Jack White – Lazaretto

Jack White - Lazaretto album coverFor the follow-up to his solo debut, 2012’s Blunderbuss, Jack White has created another fine record that still draws on many influences but presents a more coherent ‘Jack White sound’.

Much like Blunderbuss this certainly feels like the natural evolution of White’s work in The White Stripes, rather than any of the other bands he’s played with, as it pulls in sounds from many sources. This sonic diversity is really summed up with a sense of geography.

As his career has gone on White has, physically, moved from Detroit to Nashville and that is clearly evident as a good portion of Lazaretto has a real countrified Nashville sound, but with an underlying feel of the Detroit garage that made his name. Added to this is now is a sprinkle of the sound of Sun Records out of Memphis and something of New Orleans too.

This collection has, compared to much of his previous output, something of a greater focus for White and leads to the album have a much more coalesced sound which is cut through by the distinctive crackly fuzz distorted guitar that has made his name along with the vintage organ and electric piano sounds that have also become something of his trademark.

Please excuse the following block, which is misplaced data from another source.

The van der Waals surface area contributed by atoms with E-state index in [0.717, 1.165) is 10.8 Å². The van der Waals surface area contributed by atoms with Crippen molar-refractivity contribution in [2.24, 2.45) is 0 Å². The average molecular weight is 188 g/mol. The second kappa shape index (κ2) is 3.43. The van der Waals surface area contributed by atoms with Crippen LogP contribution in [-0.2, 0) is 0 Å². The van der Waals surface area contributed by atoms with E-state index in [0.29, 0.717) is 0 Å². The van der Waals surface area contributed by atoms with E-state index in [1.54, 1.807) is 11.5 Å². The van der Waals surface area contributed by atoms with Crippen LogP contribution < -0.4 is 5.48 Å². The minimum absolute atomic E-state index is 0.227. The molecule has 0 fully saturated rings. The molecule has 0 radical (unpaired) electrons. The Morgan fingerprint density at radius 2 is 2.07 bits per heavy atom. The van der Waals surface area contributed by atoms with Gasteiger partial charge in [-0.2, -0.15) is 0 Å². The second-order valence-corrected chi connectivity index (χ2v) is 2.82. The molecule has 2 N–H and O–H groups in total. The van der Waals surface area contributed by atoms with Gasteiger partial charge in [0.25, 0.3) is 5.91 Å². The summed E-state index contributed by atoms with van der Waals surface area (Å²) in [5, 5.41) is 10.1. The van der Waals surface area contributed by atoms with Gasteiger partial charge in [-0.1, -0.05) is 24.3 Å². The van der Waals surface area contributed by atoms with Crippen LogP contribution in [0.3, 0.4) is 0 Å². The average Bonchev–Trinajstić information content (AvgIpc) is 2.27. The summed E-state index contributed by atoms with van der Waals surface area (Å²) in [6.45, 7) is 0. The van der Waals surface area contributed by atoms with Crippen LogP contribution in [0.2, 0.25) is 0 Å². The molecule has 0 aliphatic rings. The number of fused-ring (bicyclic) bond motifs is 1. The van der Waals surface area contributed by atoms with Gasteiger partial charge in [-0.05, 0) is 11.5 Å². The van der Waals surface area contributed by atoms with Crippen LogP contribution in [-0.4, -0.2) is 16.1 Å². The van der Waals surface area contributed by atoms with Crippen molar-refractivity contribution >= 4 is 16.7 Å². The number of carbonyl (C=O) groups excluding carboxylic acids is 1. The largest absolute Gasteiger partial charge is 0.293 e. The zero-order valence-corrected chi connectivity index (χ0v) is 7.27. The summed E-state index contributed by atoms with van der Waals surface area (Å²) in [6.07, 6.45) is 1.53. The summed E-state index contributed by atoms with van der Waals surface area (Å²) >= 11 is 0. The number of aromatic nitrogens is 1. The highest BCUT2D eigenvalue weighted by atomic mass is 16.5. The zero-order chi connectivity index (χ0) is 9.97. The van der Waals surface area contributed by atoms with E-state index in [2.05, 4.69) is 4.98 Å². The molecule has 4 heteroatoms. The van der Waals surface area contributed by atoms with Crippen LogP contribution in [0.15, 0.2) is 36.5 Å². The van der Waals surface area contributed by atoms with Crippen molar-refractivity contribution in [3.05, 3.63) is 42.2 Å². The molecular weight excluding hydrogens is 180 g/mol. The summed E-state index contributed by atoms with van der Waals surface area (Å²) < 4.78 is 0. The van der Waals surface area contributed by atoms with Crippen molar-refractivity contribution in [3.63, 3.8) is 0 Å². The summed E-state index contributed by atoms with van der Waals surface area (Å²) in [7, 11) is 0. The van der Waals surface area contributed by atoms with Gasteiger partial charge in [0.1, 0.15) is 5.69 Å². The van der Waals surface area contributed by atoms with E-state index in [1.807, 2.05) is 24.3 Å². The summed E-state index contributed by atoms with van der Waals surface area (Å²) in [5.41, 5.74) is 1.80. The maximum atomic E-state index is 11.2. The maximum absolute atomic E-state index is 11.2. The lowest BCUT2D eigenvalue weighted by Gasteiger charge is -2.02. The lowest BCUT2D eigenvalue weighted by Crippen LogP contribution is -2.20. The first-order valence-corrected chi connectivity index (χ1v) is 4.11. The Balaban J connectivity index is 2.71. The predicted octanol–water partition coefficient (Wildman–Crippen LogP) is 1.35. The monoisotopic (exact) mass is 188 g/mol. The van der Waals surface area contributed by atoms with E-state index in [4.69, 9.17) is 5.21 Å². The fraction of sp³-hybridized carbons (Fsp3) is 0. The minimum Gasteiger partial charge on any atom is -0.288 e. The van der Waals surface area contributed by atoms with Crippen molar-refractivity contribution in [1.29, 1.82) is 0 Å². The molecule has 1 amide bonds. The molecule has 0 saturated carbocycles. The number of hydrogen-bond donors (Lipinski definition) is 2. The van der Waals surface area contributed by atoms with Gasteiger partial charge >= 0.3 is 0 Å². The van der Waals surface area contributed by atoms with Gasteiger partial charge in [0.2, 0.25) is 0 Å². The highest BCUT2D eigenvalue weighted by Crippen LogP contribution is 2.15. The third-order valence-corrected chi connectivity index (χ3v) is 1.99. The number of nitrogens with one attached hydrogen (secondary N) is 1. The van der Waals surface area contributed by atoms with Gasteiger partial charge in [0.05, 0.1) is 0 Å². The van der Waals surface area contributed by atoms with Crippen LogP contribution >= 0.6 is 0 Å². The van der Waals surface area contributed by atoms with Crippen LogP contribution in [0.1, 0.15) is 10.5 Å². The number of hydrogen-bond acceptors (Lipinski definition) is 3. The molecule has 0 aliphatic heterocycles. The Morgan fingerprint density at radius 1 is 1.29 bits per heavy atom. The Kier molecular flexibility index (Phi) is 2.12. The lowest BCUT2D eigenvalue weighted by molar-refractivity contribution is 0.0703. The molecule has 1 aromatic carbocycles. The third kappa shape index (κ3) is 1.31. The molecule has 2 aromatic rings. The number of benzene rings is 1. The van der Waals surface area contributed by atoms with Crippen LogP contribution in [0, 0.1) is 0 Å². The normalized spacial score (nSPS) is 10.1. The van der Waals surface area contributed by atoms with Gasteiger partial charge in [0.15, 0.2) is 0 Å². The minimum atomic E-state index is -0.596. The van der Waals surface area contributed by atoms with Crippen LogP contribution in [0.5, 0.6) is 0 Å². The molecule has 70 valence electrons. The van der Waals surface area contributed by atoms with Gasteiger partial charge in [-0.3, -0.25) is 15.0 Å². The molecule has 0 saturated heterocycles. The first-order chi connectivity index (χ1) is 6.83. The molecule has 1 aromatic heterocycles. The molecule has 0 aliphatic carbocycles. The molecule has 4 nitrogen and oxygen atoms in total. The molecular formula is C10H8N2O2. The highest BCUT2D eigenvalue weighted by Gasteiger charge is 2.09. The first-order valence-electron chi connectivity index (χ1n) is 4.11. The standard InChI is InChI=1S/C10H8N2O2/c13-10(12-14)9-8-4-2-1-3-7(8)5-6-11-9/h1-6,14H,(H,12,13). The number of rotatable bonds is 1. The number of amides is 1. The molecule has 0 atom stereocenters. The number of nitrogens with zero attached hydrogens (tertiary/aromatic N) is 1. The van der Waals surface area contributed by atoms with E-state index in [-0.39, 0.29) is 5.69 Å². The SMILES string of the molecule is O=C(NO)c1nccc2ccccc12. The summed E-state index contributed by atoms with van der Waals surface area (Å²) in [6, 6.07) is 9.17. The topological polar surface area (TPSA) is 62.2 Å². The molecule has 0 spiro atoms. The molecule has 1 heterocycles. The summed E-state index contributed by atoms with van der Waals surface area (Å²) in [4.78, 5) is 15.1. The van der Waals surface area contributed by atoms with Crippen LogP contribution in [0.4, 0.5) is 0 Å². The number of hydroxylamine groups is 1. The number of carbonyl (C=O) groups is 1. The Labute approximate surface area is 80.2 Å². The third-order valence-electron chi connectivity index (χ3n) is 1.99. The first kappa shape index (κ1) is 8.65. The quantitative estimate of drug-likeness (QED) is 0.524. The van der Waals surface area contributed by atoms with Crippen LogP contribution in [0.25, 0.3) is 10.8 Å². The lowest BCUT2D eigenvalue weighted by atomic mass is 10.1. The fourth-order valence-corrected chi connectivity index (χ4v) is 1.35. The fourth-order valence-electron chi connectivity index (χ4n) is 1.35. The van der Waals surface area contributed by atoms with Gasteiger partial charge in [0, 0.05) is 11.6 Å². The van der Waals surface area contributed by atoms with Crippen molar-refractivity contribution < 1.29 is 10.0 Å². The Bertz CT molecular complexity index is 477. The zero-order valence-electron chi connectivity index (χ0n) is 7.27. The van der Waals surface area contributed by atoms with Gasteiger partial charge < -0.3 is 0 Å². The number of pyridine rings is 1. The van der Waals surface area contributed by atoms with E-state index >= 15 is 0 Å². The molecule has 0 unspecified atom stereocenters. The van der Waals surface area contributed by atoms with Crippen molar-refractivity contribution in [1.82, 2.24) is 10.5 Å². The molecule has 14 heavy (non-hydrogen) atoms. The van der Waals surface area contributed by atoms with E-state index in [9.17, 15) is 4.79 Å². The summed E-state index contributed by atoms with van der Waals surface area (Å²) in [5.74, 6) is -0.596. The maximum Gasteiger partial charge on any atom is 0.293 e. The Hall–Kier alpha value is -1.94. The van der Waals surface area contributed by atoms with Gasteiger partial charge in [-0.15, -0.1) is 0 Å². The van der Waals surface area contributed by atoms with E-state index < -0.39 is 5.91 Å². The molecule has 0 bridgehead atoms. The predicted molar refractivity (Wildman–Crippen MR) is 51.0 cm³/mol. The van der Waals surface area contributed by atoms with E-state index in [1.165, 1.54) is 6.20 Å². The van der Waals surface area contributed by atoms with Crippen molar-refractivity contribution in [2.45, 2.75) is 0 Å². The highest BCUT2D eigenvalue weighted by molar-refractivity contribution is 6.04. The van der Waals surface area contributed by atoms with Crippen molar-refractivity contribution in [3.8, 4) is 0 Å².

Jack WhiteThe development of White’s sound continues on the second half of the album where, after a brief return to the Spaghetti Western style sounds seen on The White Stripes Icky Thump, there is something of an added sweetness to the tones on offer.

This is something a bit new for White and, while it adds a diversity to the sound, it is still laced through with the darkness that drives the album’s bluesier notes making for a few songs that vary things well. Still this doesn’t lose the more cohesive sound White has across the record and shows a development in his work.

Jack WhiteIn the end its harder to say which of Lazaretto and Blunderbuss is the more successful record as, while Lazaretto certainly shows a growth and greater confidence from White in terms of his own unique sound, and is probably the easier listen of the two, Blunderbuss possibly had a little more depth to it as a whole.

Honestly though this is something of a minor quibble as Lazaretto is yet another great record from White and really shows how classic Americana sounds can be combined to create something new nearly a century after many of those sounds were first committed to tape.

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